If those remarks have an air of fable to them, they are at the very least a fable that one of jazz’s primal creators chose to entertain. Nor does it seem accidental that one of the music’s key mysteries is touched upon here with such precision. “[P]laying the music and listening to it,” Bechet says, “[the people were] waiting for it to express what they needed to learn.” Where, then, does the tutelage and the consciousness that underlies it reside? In a separate class of courageously individualistic, expressive artists? (Bechet describes his perhaps semi-mythical grandfather Omar in such terms, and he himself would seem to fit the model. ) Yet it is both listeners and players who “needed to learn” and who were, over time, taught. So is the music itself a third place or force? And is it there, or through its agency, that tutelage occurs?

For the answer to those last questions, see "Jazz in Search of Itself" (Yale University Press), p. 6.

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No need to be embarassed. . . I guess many of us have not read that. I haven't. . . probably should read it one day. Hopefully it has picked up after the first slow pages. . . .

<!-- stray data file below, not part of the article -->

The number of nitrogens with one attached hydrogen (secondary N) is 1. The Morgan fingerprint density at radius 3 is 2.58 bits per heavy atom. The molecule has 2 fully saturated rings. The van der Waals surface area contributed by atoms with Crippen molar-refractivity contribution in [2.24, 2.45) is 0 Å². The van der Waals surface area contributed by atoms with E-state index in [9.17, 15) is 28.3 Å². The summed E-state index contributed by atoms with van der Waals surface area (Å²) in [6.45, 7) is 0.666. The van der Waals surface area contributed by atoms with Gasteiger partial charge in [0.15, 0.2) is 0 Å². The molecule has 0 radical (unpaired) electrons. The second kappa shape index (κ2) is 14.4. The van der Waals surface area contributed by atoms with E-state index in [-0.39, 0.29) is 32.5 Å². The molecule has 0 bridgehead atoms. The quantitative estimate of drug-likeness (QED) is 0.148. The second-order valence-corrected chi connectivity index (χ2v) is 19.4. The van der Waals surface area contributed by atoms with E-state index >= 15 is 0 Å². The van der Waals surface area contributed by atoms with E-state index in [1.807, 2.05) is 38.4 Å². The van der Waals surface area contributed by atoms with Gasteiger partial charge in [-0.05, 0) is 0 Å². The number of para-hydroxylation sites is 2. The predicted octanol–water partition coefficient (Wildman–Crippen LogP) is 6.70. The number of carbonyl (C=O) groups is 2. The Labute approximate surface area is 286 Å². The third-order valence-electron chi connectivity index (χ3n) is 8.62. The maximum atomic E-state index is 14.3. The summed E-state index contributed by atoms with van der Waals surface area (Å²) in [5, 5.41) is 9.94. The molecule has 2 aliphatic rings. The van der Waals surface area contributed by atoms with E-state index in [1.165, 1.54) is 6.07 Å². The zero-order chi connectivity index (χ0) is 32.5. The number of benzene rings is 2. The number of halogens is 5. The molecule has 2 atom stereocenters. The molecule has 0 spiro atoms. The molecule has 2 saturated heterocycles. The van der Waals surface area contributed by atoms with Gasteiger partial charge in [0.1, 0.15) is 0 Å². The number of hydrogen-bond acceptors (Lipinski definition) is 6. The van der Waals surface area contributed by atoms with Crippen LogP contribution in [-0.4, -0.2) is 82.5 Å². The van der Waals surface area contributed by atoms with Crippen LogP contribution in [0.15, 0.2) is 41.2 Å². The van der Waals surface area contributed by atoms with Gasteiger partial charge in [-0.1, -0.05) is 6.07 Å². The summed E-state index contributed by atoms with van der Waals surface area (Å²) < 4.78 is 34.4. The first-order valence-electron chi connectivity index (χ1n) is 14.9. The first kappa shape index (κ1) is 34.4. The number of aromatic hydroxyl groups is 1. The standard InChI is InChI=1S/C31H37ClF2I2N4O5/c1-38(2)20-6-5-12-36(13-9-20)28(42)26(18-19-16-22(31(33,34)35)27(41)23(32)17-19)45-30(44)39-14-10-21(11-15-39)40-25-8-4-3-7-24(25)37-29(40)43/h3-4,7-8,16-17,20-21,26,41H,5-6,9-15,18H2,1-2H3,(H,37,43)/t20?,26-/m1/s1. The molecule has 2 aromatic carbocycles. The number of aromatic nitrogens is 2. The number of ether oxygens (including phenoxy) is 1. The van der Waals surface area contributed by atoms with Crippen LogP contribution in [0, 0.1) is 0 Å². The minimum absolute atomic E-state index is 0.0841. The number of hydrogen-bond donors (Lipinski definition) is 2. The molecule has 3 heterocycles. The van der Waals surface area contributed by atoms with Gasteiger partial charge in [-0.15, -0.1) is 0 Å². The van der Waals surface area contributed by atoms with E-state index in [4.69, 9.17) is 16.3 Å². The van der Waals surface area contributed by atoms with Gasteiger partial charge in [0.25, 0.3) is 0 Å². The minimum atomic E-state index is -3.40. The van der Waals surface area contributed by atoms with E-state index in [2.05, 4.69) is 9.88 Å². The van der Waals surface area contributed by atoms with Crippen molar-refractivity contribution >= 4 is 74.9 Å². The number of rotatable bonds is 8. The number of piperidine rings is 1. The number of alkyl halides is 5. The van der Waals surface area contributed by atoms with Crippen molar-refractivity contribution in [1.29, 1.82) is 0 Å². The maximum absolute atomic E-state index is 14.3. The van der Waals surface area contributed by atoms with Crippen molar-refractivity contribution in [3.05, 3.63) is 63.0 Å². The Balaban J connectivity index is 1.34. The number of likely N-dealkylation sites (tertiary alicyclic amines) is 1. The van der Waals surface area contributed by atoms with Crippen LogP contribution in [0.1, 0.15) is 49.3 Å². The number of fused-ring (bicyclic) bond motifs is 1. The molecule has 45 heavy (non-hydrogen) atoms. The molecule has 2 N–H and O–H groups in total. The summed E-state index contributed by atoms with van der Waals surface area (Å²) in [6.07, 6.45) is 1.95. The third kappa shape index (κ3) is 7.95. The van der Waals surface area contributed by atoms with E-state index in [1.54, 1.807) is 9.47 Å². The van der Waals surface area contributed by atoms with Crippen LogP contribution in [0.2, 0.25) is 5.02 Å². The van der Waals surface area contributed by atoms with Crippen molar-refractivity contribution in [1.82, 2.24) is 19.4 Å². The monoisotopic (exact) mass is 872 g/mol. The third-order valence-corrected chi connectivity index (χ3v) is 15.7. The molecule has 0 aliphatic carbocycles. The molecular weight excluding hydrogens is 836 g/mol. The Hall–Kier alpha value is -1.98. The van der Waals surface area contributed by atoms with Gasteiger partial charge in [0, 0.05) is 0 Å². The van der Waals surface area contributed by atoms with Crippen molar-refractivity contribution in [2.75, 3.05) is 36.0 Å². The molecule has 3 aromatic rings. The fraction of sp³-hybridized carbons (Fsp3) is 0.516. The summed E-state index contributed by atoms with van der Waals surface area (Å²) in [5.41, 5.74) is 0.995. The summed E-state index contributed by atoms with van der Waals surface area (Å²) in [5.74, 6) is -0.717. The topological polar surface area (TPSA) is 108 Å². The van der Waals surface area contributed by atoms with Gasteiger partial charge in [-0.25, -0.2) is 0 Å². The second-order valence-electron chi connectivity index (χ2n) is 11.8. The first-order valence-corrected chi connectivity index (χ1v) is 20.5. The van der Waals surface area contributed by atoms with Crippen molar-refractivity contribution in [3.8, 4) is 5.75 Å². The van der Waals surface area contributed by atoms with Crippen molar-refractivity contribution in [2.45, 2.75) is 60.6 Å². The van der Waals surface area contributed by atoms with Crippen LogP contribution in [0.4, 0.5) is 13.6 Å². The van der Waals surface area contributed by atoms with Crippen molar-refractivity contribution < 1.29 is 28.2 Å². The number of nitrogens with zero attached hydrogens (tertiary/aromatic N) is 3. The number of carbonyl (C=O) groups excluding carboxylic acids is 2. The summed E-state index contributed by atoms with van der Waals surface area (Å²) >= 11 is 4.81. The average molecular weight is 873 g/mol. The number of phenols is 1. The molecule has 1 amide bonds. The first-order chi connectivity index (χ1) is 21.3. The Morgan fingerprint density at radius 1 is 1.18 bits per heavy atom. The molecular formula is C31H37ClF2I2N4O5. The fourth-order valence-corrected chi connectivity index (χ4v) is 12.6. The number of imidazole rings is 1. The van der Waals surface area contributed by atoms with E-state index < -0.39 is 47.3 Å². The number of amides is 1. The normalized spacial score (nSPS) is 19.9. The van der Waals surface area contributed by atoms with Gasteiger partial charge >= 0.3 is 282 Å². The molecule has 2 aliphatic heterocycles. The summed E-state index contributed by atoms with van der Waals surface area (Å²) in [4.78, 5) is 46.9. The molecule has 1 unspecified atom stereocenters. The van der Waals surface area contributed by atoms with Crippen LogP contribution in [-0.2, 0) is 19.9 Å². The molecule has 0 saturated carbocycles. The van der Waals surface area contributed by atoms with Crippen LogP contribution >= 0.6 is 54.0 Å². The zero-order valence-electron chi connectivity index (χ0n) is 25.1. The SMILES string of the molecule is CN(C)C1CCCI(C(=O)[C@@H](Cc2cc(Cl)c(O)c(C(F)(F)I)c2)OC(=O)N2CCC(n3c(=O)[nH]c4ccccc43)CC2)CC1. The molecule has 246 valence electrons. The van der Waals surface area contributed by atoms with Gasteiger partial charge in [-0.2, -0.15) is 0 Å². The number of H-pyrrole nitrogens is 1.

(I recently put a book down 2/3 read because I just couldn't hang with the writing so I know what you mean!)

Does the book seem "accurate?"

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Actually, I still haven't gotten to it, but I put it on my book list after reading Larry's book because of its references therein.

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I read it and enjoyed reading it. I had read somewhere that John Ciardi may have had a lot to do with the book. If that's so, my question would be why is the last quarter of the book the least enjoyable (at least it was for me)? Where was Mr Ciardi then? Supposedly Sidney Bechet passed before the last part of Treat it Gentle could be completed. I'm willing to give Mr. Bechet the benefit of the doubt. He was a musical artist. He might have been an artist with words also.